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Senator James Jeffords Fight For Special Education

May 29, 2001: Special Education Figured Big in Jeffords Defection
December 12, 2001: Education Reform Package Ignores Special Education Funding

Special Education Figured Big in Jeffords Defection
By Dave Reynolds, Inclusion Daily Express
May 29, 2001

WASHINGTON, DC--James Jeffords was a young congressman in 1975 when the U.S. Congress passed the law that is now known as the Individuals with Disabilities Education Act (IDEA). In passing the IDEA, which guaranteed educational and support services for students with disabilities, Congress promised to pay 40 percent of the costs for those services.

A quarter of a century later, the federal government is paying between 10 and 15 percent of special education costs, a fact that has frustrated few lawmakers like it has Senator Jeffords from Vermont. Jeffords has repeatedly pushed for increased funding in special education, only to find resistance from within his own party.

Just this year, Jeffords led the Senate in passing a budget amendment that would have increased federal spending on special education to about $180 billion over the next ten years. But, because of pressure from Republican leaders and the Administration, Jeffords' provision was removed from the measure before it was approved.

Last week, Jeffords announced that he would be leaving the Republican Party and become an Independent, thereby giving control of the Senate to the Democratic Party.

"Looking ahead, I can see more and more instances where I will disagree with the president on very fundamental issues," Jeffords said last week. "The largest, for me, is education."

This story ran in USA Today:
"Jeffords criticizes Bush education plan"

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Education Reform Package Ignores Special Education Funding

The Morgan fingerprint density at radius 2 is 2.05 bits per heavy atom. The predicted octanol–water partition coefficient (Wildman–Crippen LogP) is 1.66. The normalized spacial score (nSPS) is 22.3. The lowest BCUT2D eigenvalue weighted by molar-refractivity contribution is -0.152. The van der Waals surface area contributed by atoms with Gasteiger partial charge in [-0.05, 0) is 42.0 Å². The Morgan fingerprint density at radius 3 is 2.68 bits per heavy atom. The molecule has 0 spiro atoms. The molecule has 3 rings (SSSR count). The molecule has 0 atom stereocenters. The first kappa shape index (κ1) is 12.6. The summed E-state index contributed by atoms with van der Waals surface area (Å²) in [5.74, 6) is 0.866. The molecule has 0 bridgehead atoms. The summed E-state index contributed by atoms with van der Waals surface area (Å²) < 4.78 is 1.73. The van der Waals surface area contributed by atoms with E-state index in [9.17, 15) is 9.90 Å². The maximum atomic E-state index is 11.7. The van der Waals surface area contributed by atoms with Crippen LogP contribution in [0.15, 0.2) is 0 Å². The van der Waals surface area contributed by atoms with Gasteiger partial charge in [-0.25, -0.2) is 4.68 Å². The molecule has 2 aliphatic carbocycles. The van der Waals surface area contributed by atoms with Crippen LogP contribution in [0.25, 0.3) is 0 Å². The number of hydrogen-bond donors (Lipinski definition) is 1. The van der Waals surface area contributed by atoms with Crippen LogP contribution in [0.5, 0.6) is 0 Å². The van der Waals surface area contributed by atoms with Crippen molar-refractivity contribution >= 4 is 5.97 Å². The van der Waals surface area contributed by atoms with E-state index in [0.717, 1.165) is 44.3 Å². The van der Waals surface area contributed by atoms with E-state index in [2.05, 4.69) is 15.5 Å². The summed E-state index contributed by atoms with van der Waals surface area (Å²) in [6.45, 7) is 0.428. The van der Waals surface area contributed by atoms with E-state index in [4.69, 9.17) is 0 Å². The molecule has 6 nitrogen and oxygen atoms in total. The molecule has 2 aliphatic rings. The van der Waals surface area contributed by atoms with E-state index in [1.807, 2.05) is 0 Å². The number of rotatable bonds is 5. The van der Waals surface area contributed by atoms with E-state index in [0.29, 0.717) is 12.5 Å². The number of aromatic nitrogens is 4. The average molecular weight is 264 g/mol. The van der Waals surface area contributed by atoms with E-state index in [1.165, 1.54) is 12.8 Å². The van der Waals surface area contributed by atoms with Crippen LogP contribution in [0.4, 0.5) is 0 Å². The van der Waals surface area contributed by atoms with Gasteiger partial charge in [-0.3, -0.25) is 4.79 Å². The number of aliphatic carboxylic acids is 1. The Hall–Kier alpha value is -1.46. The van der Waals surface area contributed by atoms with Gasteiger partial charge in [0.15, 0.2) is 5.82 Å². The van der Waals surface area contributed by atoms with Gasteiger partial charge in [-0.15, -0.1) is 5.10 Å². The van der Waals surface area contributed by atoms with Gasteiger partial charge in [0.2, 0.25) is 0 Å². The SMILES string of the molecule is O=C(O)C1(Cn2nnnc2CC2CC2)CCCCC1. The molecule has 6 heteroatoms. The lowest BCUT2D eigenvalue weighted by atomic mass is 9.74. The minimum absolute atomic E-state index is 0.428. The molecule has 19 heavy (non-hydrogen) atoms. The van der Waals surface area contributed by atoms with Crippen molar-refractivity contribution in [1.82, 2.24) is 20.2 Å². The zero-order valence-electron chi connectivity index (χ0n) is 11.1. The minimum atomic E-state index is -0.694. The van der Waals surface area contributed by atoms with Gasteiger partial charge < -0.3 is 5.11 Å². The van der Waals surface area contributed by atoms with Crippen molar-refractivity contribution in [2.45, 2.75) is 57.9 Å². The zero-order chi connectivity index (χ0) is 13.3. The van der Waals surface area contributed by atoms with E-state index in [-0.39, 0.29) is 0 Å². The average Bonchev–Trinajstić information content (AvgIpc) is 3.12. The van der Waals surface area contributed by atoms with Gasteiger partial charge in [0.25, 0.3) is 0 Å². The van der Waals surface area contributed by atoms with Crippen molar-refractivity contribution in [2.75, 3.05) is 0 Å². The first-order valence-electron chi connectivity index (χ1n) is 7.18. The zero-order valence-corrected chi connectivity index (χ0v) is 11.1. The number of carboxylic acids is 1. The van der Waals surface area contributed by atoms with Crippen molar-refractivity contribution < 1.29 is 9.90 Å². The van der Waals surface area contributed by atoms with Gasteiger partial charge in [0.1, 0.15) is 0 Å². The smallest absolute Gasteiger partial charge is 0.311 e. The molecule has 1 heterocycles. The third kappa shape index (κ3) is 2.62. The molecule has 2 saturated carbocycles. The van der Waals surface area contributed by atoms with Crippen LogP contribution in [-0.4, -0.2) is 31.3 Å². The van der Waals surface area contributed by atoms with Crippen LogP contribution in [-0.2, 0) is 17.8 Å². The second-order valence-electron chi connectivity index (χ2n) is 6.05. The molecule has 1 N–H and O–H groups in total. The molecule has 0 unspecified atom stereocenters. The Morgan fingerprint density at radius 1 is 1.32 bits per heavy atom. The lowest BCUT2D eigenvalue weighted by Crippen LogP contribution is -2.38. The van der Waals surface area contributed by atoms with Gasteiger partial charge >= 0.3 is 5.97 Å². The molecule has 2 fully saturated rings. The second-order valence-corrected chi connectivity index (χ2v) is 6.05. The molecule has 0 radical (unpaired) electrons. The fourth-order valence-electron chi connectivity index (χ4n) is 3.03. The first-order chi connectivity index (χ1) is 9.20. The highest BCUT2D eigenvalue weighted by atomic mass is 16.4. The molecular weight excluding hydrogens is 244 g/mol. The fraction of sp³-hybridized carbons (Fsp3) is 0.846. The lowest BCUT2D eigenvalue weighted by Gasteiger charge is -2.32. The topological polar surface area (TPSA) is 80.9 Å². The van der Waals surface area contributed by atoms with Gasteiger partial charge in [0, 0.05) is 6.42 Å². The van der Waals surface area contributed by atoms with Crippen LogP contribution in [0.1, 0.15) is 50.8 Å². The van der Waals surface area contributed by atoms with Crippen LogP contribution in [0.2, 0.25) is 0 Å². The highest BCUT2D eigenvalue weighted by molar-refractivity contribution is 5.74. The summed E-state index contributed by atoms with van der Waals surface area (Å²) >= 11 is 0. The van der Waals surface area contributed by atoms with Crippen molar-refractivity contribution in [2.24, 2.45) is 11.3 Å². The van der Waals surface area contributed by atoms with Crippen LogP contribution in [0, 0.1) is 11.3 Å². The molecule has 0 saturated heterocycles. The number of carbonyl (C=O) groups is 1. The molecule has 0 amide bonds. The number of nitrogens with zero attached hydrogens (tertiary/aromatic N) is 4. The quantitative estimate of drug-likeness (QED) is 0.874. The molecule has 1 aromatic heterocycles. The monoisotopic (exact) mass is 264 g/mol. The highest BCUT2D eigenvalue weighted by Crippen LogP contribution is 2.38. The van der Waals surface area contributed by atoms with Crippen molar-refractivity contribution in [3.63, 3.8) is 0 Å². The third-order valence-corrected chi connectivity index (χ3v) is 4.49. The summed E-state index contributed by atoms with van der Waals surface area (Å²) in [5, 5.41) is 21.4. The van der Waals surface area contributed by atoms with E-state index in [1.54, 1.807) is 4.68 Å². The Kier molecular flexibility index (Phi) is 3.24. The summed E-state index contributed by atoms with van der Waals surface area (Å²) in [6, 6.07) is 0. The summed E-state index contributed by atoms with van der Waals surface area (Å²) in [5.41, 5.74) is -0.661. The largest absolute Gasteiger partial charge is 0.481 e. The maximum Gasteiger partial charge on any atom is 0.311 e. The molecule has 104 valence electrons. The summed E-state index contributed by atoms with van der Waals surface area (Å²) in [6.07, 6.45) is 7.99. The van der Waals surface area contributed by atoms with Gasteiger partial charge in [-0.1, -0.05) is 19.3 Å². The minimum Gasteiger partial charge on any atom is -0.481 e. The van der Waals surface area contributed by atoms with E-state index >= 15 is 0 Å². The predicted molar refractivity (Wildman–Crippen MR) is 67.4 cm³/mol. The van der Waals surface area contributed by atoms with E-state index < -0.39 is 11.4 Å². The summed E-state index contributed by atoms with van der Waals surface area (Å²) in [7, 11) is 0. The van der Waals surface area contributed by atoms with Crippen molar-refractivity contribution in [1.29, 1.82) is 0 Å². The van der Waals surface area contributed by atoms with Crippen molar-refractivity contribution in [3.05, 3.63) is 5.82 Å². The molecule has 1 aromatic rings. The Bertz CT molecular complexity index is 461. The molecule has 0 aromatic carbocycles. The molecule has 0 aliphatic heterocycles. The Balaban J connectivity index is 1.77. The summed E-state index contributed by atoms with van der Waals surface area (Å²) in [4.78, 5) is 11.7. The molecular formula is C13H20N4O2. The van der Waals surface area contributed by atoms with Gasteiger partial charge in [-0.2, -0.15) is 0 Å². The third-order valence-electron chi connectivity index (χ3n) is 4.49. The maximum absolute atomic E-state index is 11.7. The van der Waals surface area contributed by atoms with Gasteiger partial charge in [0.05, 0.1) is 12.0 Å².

By Dave Reynolds, Inclusion Daily Express
December 12, 2001

WASHINGTON, DC--On January 23, 2001, just a few days after his inauguration, President Bush sent to Congress what he called his "No Child Left Behind" plan for comprehensive education reform.

Many lawmakers, educators, administrators, along with parents of children with disabilities and disability advocates, had hoped Bush's stated commitment would lead the federal government to fulfill a promise it made more than 25 years ago -- to fund 40 percent of the cost of special education. The federal government has never picked up more than 15 percent of the cost since Congress passed the 1995 Individuals with Disabilities Education Act.

After months of negotiations, House and Senate conferees came to an agreement Tuesday on what is being called "the most comprehensive education reform package since the mid-1960s". It is expected to be passed by the full Congress before the holidays and signed into law by President Bush before the end of the year.

Among other things, the measure increases accountability for schools and requires minimum testing standards.

It includes no increase in special education funding.

Republican leaders, with the support of the White House, defeated an attempt by Senator Tom Harkin of Iowa to increase financing for special education.

The Republicans said they wanted to see special education reform before increasing funding for it. In particular, they want to know why a high percentage of students -- in particular minority students -- are identified as needing special education services.

Senator James M. Jeffords, who originally signed on as a sponsor of the legislation, ended up voting against it.

"The resources are not there to make this bill work," said Jeffords. The Vermont Senator defected from the Republican Party earlier this year in part because of a dispute over education funding. His decision to become an Independent shifted the balance of power within the Senate.

The Washington Post ran this article on the reform package Wednesday:

This is a media release from the U.S. Department of Education:

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